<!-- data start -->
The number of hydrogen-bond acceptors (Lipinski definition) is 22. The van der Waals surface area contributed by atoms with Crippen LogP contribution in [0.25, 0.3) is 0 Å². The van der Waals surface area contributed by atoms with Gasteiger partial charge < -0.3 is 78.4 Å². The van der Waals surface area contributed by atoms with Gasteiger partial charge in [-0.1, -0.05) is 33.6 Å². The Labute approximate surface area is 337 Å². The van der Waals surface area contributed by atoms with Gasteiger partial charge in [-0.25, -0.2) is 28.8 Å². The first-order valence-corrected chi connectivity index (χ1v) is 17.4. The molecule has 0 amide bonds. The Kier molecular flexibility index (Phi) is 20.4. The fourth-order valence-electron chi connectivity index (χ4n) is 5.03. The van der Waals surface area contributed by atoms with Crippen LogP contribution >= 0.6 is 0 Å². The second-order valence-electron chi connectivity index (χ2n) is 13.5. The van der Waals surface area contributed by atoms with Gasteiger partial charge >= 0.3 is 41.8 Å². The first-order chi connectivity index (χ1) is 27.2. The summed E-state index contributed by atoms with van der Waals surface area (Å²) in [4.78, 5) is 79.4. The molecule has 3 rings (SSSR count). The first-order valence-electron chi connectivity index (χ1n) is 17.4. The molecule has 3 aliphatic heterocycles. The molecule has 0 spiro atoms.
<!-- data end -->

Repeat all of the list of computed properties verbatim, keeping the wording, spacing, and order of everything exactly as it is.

The number of hydrogen-bond acceptors (Lipinski definition) is 22. The van der Waals surface area contributed by atoms with Crippen LogP contribution in [0.25, 0.3) is 0 Å². The van der Waals surface area contributed by atoms with Gasteiger partial charge < -0.3 is 78.4 Å². The van der Waals surface area contributed by atoms with Gasteiger partial charge in [-0.1, -0.05) is 33.6 Å². The Labute approximate surface area is 337 Å². The van der Waals surface area contributed by atoms with Gasteiger partial charge in [-0.25, -0.2) is 28.8 Å². The first-order valence-corrected chi connectivity index (χ1v) is 17.4. The molecule has 0 amide bonds. The Kier molecular flexibility index (Phi) is 20.4. The fourth-order valence-electron chi connectivity index (χ4n) is 5.03. The van der Waals surface area contributed by atoms with Crippen LogP contribution >= 0.6 is 0 Å². The second-order valence-electron chi connectivity index (χ2n) is 13.5. The van der Waals surface area contributed by atoms with Gasteiger partial charge >= 0.3 is 41.8 Å². The first-order chi connectivity index (χ1) is 27.2. The summed E-state index contributed by atoms with van der Waals surface area (Å²) in [4.78, 5) is 79.4. The molecule has 3 rings (SSSR count). The first-order valence-electron chi connectivity index (χ1n) is 17.4. The molecule has 3 aliphatic heterocycles. The molecule has 0 spiro atoms.